Grandmaster Igors Rausis, 58, was suspended from the Strasbourg Open after a photo emerged showing him sitting on a toilet looking at a phone during a break in play, the Daily Telegraph reported.
“Igor Rausis caught red-handed at a tournament in Strasbourg,” World Chess Federation director Emil Sutovsky posted to Facebook.
Phones are typically banned from chess tournaments because players can use certain apps to analyze their moves in previous games, gaining an unfair advantage. Rausis was suspended after officials found the device in the bathroom and he signed a declaration stating it was his.
"I simply lost my mind yesterday," Rausis told Chess.com. "I confirmed the fact of using my phone during the game by written [statement]. What could I say more? Yes, I was tired after the morning game and all the Facebook activity of accusers also have a known impact. At least what I committed yesterday is a good lesson, not for me — I played my last game of chess already."
Rausis has long been suspected of cheating in competition play. He stunned the chess world by racking up victories and progressing from regular grandmaster to "super" grandmaster in a six-year span.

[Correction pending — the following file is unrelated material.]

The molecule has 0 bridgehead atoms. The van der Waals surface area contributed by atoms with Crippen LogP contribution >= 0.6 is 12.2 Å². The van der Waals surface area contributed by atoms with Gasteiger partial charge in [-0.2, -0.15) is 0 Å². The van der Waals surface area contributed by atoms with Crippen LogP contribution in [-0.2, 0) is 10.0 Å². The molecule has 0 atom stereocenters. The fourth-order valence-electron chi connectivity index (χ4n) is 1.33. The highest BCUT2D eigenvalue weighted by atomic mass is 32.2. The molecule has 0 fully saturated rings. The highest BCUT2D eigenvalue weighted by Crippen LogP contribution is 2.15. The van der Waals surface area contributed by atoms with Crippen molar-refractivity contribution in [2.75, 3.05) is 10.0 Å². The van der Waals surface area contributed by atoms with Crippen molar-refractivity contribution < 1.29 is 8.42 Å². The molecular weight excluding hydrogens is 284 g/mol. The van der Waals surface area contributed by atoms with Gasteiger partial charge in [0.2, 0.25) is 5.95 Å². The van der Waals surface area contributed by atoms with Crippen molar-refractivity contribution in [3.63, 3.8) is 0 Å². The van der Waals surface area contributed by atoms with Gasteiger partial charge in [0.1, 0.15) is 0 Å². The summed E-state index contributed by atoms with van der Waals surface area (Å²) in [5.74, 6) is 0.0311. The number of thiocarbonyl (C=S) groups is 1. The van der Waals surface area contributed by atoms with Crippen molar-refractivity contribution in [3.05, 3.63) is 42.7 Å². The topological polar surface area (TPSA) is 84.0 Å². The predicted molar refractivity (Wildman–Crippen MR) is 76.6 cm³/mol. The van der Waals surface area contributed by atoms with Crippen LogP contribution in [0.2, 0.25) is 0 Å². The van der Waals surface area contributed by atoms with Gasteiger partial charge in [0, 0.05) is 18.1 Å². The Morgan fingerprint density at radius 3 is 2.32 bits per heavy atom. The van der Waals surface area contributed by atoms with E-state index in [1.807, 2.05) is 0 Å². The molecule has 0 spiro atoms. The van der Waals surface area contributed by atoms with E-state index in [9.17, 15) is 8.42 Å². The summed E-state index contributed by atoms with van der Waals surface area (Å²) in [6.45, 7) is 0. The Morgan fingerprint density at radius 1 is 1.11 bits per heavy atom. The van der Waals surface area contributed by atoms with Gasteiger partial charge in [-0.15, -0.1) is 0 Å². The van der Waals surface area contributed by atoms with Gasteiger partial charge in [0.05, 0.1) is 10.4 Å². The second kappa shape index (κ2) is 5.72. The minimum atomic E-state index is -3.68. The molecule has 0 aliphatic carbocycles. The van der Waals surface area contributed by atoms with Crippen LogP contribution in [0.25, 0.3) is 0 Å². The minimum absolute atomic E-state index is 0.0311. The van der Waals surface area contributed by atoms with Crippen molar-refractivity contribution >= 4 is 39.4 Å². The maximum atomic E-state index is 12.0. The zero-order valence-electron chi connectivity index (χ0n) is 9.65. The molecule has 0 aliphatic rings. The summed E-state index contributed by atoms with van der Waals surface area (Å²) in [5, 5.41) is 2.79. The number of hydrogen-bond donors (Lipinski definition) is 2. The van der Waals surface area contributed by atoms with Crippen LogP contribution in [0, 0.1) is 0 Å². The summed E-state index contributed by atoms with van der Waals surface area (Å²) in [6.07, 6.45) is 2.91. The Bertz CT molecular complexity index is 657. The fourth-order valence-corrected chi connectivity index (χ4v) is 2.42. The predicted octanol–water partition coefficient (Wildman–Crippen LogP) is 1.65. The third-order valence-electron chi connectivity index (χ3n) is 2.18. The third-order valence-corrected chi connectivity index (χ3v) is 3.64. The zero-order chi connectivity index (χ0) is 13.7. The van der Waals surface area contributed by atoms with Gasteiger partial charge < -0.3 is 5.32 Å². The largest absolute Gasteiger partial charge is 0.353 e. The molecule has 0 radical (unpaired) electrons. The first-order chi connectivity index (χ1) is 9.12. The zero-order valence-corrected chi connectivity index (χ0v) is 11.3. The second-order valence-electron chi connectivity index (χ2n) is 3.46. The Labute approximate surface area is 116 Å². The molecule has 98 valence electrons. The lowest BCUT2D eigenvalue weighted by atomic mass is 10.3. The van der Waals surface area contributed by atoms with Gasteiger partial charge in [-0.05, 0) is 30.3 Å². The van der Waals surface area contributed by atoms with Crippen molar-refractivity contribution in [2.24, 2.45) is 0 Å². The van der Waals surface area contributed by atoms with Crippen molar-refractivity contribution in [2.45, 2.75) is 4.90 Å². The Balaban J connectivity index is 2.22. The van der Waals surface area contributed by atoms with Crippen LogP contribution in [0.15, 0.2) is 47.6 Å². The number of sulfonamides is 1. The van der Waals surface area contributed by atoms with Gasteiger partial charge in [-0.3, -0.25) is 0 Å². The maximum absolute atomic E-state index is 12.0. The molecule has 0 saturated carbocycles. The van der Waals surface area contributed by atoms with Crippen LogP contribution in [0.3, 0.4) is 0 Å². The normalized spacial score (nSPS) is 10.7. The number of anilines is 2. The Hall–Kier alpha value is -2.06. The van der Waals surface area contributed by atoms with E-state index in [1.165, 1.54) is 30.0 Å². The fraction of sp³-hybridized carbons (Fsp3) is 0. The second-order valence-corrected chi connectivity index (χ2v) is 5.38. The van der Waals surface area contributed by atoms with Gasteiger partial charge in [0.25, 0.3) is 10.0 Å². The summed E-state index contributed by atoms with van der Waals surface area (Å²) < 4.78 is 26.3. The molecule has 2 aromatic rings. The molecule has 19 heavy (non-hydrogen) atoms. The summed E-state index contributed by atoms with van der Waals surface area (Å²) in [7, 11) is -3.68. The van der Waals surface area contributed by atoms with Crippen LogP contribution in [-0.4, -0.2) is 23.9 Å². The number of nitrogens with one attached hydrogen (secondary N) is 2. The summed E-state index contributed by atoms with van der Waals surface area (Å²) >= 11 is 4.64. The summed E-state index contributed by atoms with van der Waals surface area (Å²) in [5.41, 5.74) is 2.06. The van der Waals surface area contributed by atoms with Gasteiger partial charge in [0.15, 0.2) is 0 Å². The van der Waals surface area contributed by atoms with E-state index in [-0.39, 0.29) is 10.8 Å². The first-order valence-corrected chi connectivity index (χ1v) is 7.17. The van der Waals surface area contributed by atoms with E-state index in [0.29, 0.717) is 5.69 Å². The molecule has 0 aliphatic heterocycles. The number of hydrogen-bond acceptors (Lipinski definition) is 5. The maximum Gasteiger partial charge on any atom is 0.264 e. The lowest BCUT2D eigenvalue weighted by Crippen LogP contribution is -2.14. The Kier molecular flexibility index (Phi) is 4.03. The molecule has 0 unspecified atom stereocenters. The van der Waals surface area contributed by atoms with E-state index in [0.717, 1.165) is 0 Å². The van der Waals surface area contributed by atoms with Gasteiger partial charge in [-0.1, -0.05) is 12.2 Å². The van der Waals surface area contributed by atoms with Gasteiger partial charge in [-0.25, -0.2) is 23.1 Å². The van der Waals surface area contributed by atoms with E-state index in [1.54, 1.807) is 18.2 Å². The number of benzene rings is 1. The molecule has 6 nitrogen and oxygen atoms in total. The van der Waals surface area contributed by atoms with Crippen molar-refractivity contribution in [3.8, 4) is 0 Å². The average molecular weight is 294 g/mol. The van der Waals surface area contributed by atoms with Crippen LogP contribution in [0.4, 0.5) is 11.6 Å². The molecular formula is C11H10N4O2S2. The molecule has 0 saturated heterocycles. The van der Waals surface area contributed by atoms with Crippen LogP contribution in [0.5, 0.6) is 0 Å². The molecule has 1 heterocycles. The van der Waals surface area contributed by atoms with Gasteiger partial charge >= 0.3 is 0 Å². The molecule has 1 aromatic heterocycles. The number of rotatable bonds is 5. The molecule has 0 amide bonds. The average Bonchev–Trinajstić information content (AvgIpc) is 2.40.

“It’s amazing Rausis wasn’t stopped earlier," grandmaster Danny Gormally told Deadspin. "Seems naive that people think someone can improve that much in their fifties."
In a Facebook post that doesn't mention Rausis by name, Yuri Garrett, the secretary for the Chess Federation’s Fair Play Commission, said a player had been closely followed for months after unusual "excellent statistical insights" had given them away.
The evidence against Rausis was sent to an ethics committee and the French police will be involved.